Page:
Pipettes and Pipetting

Hello All,

At the risk of insulting your intelligence I am posting some basic information about pipettes and pipetting so you won’t have any excuses for poor practice at the lab bench. The main reason that it is important to use our pipettes correctly is that we share them. Its not just your work that will be affected if you seriously contaminate a pipette or throw it out of calibration.

If you have an undergrad or new volunteer or employee doing anything with our pipettes show them this post and make them read the manual (below).

Continue reading

Obscure Sunflower CMS References


I recently took advantage of Hannes, our man in the FAO, to obtain two obscure references about CMS in cultivated sunflower. Hannes, or rather his intern Brian, has sent me scans:

Serieys (1996) Identification, Study And Utilisation In Breeding Programs Of New CMS Sources. Helia 19:144-160.

Serieys (????) Identification, Study And Utilisation In Breeding Programs Of New CMS Sources. FAO Progress Report 1999-2001.

If you have any interest in the cms literature you have probably noticed that everybody cites these papers to make the claim that there are many sources of cms in sunflower. Now you can too.

Thanks Hannes, and thanks Brian.




Allowed File Types At RLR – you can now upload scripts with their usual file extensions

Hello All,

Many of us have been annoyed by the restricted file types that WordPress allows to be uploaded to RLR. It’s especially annoying because all WordPress is doing when it permits or denies an upload is checking the file extension against a list of allowable extensions. {Even the most malicious code could be uploaded to our blog as long as it had a .txt file extension. Whether that code could then be made to execute, however, is far beyond my web-programming grasp – WordPress would treat it as plain text so it may be impossible.}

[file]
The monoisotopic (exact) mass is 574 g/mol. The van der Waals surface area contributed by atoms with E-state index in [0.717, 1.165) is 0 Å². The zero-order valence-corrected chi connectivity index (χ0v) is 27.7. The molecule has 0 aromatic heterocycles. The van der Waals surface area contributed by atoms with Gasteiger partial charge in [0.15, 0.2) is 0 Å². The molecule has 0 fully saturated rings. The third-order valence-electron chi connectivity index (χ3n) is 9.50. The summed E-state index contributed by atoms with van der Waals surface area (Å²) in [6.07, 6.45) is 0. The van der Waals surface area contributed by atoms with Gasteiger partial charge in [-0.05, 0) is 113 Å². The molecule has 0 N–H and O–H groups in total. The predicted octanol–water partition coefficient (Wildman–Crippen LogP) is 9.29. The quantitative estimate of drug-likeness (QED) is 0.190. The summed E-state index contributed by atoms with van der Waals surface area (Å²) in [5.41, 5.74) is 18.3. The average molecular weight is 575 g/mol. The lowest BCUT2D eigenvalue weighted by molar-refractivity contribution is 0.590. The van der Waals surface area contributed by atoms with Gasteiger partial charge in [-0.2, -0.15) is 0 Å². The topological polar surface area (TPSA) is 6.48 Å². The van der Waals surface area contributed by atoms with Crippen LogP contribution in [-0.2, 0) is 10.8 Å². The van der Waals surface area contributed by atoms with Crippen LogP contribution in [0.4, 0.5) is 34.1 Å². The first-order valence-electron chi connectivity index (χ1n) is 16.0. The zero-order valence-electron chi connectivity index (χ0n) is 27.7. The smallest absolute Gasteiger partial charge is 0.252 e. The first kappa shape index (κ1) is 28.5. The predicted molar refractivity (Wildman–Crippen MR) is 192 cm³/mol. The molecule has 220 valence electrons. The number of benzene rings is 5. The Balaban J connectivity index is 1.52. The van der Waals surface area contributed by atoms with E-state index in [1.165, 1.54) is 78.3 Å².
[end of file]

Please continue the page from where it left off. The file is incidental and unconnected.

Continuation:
We’ve been sharing code via RLR by sidestepping the file extension rules and uploading scripts as .txt text files or by compressing files into zip archives or just putting the code itself into posts. Admittedly these were simple solutions, but now it’s even simpler – I just added some of the relevant file extensions to the list that RLR will allow for upload.

I added: “.pl”, “.py”, “.sh”, “.R”, “.r” and “.kml”.

Any file with one of those extensions will upload as plain text, i.e. WordPress will treat it as a text file.

If I’ve omitted something useful let me know.

Please remember that code can simply be copied into the body of a post and that will often be the best way to share it. But, in addition to that presentation, and especially for long scripts, you can now upload the script with its file extension to the RLR media library and put a link to it in your helpful post explaining what it does.


Text File To kml – Perl Script

Google Earth reads and writes a special form of xml file called a kml (keyhole markup language). Many other geographic viewers and GISs can also read kml files so it’s not a bad thing to be able to make kml files for sample location data. I assume there are many ways to do this. The way I have done it is via a perlscript that I wrote. This post provides that script and explains what it does.

Here is the script, its called texttokml.pl.

It’s very simple and I commented it heavily so even the most naive perl programmer should be able to figure it out and change it but if you want me to hold your hand just ask.

Explanation follows . . .

Continue reading

RLR Image Library (Dan E.)

Hello all. I’ve created an image library here at RLR. I think its a good idea and I’m hoping that you do too. If we accumulate a collection of good images, mostly photos I assume, it will become useful and interesting.

The idea is that we can post image galleries – collections of photos of or about a particular project/trip/experiment/event – to share with the lab. I hope this sharing will be informative and entertaining but also practical – we can share images for use in presentations and posters and the like.